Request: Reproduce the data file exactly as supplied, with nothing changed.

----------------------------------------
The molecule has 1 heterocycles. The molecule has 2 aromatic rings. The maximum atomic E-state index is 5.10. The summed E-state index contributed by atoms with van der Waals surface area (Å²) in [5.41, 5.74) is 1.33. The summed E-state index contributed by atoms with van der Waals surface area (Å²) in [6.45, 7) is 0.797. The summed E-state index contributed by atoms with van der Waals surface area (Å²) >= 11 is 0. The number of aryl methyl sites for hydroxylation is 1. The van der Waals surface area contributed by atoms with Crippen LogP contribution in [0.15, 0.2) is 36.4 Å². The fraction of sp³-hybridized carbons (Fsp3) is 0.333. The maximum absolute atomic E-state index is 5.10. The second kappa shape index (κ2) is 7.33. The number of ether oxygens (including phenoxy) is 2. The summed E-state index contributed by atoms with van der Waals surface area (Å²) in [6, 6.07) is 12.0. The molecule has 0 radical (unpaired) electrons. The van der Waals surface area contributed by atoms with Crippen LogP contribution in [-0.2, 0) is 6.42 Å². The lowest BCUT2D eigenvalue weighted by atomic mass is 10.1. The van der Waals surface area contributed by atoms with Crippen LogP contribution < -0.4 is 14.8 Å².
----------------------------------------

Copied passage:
The molecule has 1 heterocycles. The molecule has 2 aromatic rings. The maximum atomic E-state index is 5.10. The summed E-state index contributed by atoms with van der Waals surface area (Å²) in [5.41, 5.74) is 1.33. The summed E-state index contributed by atoms with van der Waals surface area (Å²) in [6.45, 7) is 0.797. The summed E-state index contributed by atoms with van der Waals surface area (Å²) >= 11 is 0. The number of aryl methyl sites for hydroxylation is 1. The van der Waals surface area contributed by atoms with Crippen LogP contribution in [0.15, 0.2) is 36.4 Å². The fraction of sp³-hybridized carbons (Fsp3) is 0.333. The maximum absolute atomic E-state index is 5.10. The second kappa shape index (κ2) is 7.33. The number of ether oxygens (including phenoxy) is 2. The summed E-state index contributed by atoms with van der Waals surface area (Å²) in [6, 6.07) is 12.0. The molecule has 0 radical (unpaired) electrons. The van der Waals surface area contributed by atoms with Crippen LogP contribution in [-0.2, 0) is 6.42 Å². The lowest BCUT2D eigenvalue weighted by atomic mass is 10.1. The van der Waals surface area contributed by atoms with Crippen LogP contribution < -0.4 is 14.8 Å².